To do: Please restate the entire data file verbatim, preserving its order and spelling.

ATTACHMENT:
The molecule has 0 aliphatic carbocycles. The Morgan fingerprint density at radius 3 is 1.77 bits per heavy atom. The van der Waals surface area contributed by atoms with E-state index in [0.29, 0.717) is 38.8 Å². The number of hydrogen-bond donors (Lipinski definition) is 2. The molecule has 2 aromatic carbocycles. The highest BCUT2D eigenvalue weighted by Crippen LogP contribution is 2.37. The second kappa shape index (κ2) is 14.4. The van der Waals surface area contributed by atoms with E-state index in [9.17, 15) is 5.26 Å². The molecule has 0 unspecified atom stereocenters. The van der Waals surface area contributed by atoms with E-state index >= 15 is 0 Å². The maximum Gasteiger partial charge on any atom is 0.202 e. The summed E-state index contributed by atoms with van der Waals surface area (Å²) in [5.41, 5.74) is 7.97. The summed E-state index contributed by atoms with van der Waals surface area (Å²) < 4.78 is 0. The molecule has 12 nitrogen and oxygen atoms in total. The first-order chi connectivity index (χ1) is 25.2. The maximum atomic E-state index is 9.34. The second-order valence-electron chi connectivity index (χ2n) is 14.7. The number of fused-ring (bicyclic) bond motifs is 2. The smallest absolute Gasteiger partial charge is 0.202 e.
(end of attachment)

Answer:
The molecule has 0 aliphatic carbocycles. The Morgan fingerprint density at radius 3 is 1.77 bits per heavy atom. The van der Waals surface area contributed by atoms with E-state index in [0.29, 0.717) is 38.8 Å². The number of hydrogen-bond donors (Lipinski definition) is 2. The molecule has 2 aromatic carbocycles. The highest BCUT2D eigenvalue weighted by Crippen LogP contribution is 2.37. The second kappa shape index (κ2) is 14.4. The van der Waals surface area contributed by atoms with E-state index in [9.17, 15) is 5.26 Å². The molecule has 0 unspecified atom stereocenters. The van der Waals surface area contributed by atoms with E-state index >= 15 is 0 Å². The maximum Gasteiger partial charge on any atom is 0.202 e. The summed E-state index contributed by atoms with van der Waals surface area (Å²) in [5.41, 5.74) is 7.97. The summed E-state index contributed by atoms with van der Waals surface area (Å²) < 4.78 is 0. The molecule has 12 nitrogen and oxygen atoms in total. The first-order chi connectivity index (χ1) is 25.2. The maximum atomic E-state index is 9.34. The second-order valence-electron chi connectivity index (χ2n) is 14.7. The number of fused-ring (bicyclic) bond motifs is 2. The smallest absolute Gasteiger partial charge is 0.202 e.